Third, because the customers have a borrowing relationship with Ujjivan and it is new to deposit-taking, they do not even associate Ujjivan as a place to accumulate cash for short-term expenses, let alone long-term asset building.

Engagement requires opportunity

Women’s World Banking also found that even among the most well-intentioned of savers, the opportunity isn’t always there. The act of saving is the last thing on Ujjivan customers’ minds: “At the end of the day when all expenditures are paid, not a single rupee is left,” as one customer put it.

Thus, Women’s World Banking determined that prioritizing the act of saving and building that habit must be part of the solution if it is to truly address account dormancy.

Solving for women’s barriers to saving with Ujjivan

Based on these findings, Women’s World Banking determined that the solution for Ujjivan’s dormancy problem had two primary goals: shift the customers’ perception of saving with Ujjivan and provide opportunities to act, i.e. save..

These research findings guided Women’s World Banking’s development of the solution prototypes, making sure that the proposed solutions work with partner constraints and existing operations. In Ujjivan’s case, this meant delivering solutions through their main touchpoint: the monthly center meeting, which is largely used to collect loan repayments.

 

Women’s World Banking tested prototypes with Ujjivan customers, including:

The savings punch card: Inspired by loyalty cards, it intends to build a monthly deposit habit at Ujjivan. Women get instant gratification in the form of a stamp for each time they make a deposit at the center meeting. Initial testing was promising: women found the concept motivating and compared the card to a reminder bell or a sticker handed out by teachers when one does well in school.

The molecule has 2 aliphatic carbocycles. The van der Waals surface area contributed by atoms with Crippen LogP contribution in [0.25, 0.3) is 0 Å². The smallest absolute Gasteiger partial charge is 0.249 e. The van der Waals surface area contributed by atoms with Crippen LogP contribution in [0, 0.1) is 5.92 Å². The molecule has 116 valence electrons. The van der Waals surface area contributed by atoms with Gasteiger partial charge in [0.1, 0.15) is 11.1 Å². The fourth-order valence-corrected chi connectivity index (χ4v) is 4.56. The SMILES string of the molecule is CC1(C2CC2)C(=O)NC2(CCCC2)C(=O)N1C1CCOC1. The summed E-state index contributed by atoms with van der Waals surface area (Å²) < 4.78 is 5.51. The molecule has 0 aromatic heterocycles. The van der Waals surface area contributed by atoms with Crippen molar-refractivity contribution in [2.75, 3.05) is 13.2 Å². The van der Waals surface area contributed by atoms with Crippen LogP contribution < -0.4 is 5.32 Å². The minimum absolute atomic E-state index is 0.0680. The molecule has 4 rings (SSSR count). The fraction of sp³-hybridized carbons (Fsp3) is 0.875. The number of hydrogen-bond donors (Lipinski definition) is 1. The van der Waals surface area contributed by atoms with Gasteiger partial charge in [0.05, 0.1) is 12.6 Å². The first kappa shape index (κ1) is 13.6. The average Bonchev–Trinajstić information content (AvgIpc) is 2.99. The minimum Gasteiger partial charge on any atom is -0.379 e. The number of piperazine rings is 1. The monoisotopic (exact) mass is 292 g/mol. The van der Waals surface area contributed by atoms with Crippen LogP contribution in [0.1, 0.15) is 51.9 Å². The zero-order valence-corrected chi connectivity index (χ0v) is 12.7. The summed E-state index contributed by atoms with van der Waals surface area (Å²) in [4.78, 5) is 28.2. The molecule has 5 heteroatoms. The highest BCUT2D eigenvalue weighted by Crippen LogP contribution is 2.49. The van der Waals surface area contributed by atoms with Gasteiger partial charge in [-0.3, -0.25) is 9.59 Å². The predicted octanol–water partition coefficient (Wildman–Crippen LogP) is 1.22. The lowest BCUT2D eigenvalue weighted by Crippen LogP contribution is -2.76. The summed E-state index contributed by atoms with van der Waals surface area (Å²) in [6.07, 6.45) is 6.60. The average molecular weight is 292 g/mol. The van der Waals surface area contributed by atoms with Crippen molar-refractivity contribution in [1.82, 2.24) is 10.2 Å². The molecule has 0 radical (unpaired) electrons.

The double envelope: It nudges women to set some money aside for savings while they are putting money aside to repay their loan. This provides a moment to save while eliminating the hassle to go to the bank branch by collecting it with the loan repayment during the center meeting. During user testing, women reported that the double envelope drove greater awareness of saving.

Gamified savings initiative:  Creating excitement around savings can drive deposits. Leveraging group dynamics, gamified savings builds in healthy competition among the group loan customers, rewarding those that deposit the most in their savings accounts. During user testing, women said they were excited about being recognized in their communities by winning.

Heavily branding all these solutions with Ujjivan’s colors and logo and leveraging the preexisting commitment to attending the center meeting (which is already strongly associated with Ujjivan) supports shifting clients’ perception about Ujjivan as a place to save.

What’s next

Women’s World Banking is going back to India later this year to further test these prototypes and pilot a solution based on these results. The team looks forward to sharing these results on this blog.

If your institution has a savings product with low engagement, here are some initial questions you should start to ask in order to increase usage:

  1. Ability: Are my clients actively saving/ do they have the capacity to save?
  2. Current practice: If they are saving, where do they save?
  3. Brand Association: (Especially if your institution, like Ujjivan, has a lending relationship with clients first) Do they associate my institution as being a place to save money?
  4. Operations: How easy is it to deposit/ withdraw money from my institution? Particularly for low-income women who are time and mobility-poor, having multiple trusted touchpoints is crucial to usage.

Women’s World Banking’s work in India with Ujjivan Small Finance Bank is generously supported by Visa Foundation.

*34 percent for 12-month-old accounts; 54 percent for 6-month-old accounts.